Such work may comprise:
- creation of new interactive spaces conducive to learning about one another, which should open negotiations between parties representing different or even contradicting normative references (cognitive perspectives);
- streamlining the stigma-impaired communication between the privileged and the unprivileged residents in the neighborhood, especially communication between guys at the gate and the ‘strangers’.
The social work in the socially non-homogenous neighborhood or in the above-mentioned institutions should focus on facilitation of mutual, reciprocal adaptation and should strive for sensitization and training in negotiations.
The empowering social work addressed to individuals could aim at a change in communication of a homie with the interlocutors from inside and the outside of the neighborhood - at school, at the police station, in the courts, etc.
Empowering actions can be addressed both to collective teams (natural groups of neighbors) and to individuals. An example of the former might be an attempt to unblock the communication between the homies and the ’strangers’ in the process of social distribution of the ‘common’ territory in order to offset the impact of the non-participants and participants on planning the changes in this respect. I refer here to changes in the power relations between the unprivileged groups (children, youth, mothers with small children, etc.) and the privileged groups, whose representatives get into conflicts and fight for changes in the place of residence.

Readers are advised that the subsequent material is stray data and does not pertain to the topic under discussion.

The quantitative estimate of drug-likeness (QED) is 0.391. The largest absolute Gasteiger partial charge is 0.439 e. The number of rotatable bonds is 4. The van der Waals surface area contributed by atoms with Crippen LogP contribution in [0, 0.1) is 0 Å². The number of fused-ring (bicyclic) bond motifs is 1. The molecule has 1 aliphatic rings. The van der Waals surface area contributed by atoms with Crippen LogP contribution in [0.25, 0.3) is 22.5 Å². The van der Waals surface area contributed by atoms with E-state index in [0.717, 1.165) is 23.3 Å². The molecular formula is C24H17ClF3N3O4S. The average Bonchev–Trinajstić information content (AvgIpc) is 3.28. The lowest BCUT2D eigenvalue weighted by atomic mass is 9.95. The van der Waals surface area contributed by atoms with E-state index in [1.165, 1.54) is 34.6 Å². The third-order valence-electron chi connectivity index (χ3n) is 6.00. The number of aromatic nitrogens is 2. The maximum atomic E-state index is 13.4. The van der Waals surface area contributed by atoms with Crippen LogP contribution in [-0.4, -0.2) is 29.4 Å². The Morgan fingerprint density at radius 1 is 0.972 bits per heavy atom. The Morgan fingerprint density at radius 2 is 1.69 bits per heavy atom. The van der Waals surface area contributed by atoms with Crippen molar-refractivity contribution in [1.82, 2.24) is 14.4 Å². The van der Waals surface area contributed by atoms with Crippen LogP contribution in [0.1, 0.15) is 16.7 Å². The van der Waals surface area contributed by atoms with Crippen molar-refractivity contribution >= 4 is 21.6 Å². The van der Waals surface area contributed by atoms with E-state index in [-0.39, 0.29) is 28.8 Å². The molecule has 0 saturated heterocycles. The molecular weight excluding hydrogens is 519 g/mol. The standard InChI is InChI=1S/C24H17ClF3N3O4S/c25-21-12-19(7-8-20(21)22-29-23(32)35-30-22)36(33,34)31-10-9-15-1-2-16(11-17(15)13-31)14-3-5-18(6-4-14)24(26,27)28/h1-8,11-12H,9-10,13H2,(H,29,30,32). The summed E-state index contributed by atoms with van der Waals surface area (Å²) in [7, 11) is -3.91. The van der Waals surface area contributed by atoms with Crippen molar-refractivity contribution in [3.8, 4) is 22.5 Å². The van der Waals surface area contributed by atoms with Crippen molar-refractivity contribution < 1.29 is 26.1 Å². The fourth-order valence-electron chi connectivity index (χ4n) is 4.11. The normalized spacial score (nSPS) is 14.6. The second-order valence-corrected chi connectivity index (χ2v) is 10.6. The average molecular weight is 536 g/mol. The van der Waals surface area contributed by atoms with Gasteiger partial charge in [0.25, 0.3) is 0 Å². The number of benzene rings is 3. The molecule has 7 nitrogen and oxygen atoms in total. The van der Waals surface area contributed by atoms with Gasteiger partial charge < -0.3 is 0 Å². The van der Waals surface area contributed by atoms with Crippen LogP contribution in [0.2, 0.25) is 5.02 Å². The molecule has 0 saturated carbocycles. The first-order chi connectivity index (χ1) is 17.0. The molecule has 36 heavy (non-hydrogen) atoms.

Since the stigma is a feature given in communication based on superficial knowledge of the other, the key task for social work seems to be emergence of the new communication spaces that will allow the parties to simply get to know one another. Such actions would be an opportunity to sensitize the privileged residents to the difficult situation of the unprivileged groups, and thus to bring them to understand the real reasons for their difficult behavior.  The term ’bridging the worlds’ seems to embrace this intent in the fullest way. Bridging actions could be projects based on participation and joint activities for the neighborhood with attention paid to the priorities and objectives of all groups of inhabitants. An example could be a photography project carried out by the main actors of my research. Its artistic effects were planned to change their stigmatized image in the perception of the ‘strangers’.